Weekend Update

A quick Saturday digest of cybersecurity news articles from other sources.

September Holidays for Geeks

9-19 Talk Like A Pirate Day

9-20 International Watch Firefly Day

9-21 National Day of Civic Hacking

9-23 Autumnal Equinox

9-28 National Drink Beer Day

US space companies prime targets of espionage

[Bob says: Because their stuff blows up on the launch pad  and/or crashes into the moon?]

Chinese and Russian intelligence agencies are actively targeting American private space companies, including Blue Origin, in an effort to steal vital technologies and prepare cyberattacks to degrade US satellite capabilities during conflicts or emergencies, as warned by the National Counterintelligence and Security Center, the FBI, and the US Air Force. The advisory highlights risks to space companies’ data and intellectual property through cyber intrusions, insider threats, and foreign infiltration of supply chains.

CISA, NSA, and NIST Publish Factsheet on Quantum Readiness

08/21/2023 12:00 PM EDT

Today, the Cybersecurity and Infrastructure Security Agency (CISA), National Security Agency (NSA) and National Institute of Standards and Technology (NIST) released a joint factsheet, Quantum-Readiness: Migration to Post-Quantum Cryptography (PQC), to inform organizations—especially those that support Critical Infrastructure—of the impacts of quantum capabilities, and to encourage the early planning for migration to post-quantum cryptographic standards by developing a Quantum-Readiness Roadmap.

CISA, NSA, and NIST urge organizations to review the joint factsheet and to begin preparing now by creating quantum-readiness roadmaps, conducting inventories, applying risk assessments and analysis, and engaging vendors. For more information and resources related to CISA’s PQC work, visit Post-Quantum Cryptography Initiative.

New Whiffy Recon malware uses WiFi to triangulate your location

By Bill Toulas at Bleeping Computer

Cybercriminals behind the Smoke Loader botnet are using a new piece of malware called Whiffy Recon to triangulate the location of infected devices through WiFi scanning and Google’s geolocation API.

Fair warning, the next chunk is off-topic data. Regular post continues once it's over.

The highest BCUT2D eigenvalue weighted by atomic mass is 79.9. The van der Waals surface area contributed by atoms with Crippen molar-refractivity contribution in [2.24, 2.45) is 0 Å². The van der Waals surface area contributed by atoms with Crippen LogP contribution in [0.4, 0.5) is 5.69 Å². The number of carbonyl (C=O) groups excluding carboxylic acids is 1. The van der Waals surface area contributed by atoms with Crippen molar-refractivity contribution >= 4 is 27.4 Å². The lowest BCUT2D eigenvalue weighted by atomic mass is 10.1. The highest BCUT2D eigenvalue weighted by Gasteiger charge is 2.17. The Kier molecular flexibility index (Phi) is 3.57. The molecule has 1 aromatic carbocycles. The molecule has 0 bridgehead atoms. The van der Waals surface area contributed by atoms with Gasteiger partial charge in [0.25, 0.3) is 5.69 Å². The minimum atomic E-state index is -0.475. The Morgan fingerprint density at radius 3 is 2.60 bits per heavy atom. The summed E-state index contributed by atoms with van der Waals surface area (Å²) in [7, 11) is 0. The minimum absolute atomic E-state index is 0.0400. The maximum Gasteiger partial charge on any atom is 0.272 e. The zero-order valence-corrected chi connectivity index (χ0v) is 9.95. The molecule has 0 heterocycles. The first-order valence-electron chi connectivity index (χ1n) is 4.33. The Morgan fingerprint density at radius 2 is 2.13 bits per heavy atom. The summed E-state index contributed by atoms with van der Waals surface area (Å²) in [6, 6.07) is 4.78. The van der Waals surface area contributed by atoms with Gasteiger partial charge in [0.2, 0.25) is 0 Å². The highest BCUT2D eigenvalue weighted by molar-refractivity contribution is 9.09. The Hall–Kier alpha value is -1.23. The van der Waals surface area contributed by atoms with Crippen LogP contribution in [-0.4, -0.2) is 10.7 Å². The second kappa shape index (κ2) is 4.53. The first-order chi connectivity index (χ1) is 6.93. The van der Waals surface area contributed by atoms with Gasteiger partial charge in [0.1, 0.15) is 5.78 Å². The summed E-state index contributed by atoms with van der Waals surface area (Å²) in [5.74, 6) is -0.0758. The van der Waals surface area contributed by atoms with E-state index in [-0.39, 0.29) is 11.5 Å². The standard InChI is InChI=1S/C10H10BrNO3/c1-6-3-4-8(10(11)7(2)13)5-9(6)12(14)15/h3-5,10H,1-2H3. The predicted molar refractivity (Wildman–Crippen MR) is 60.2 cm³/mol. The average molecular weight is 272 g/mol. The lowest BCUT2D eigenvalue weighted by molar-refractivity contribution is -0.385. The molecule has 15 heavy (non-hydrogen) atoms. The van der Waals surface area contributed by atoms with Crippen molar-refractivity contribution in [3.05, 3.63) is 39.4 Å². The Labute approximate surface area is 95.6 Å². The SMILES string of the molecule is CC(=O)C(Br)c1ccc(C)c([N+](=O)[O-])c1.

Google’s geolocation API is a service that accepts HTTPS requests with WiFi access point information and returns latitude and longitude coordinates to locate devices that do not have a GPS system.

Smoke Loader is a modular malware dropper that has been around for several years, primarily used in the early stages of a compromise to deliver new payloads.

In Whiffy Recon’s case, knowing the victim’s location could help carry out attacks that are better focused on specific regions or even urban areas, or help intimidate victims by showing tracking ability.

Depending on the number of WiFi access points in the area, the triangulation accuracy via Google’s geolocation API ranges between 20-50 meters (65-165ft) or less, though that figure increases in less dense areas.  More…

Mayan Base 20 Numbering System

Found this on Facebook from The International Man of History.  It oddly fits with a previous post of mine on Binary, Octal, Decimal, and Hexadecimal numbering.  The ancient Egyptians used a duodecimal (Base 12) numbering system.  Here goes:

The Maya civilization was a Mesoamerican civilization that can be traced back to around 1800 BC (probably earlier, although it would be several centuries before they built large cities) and it lasted until the end of the 17th century AD.¹ The Classic Period—and the peak—of the Maya was between c. AD 250 and c. 900.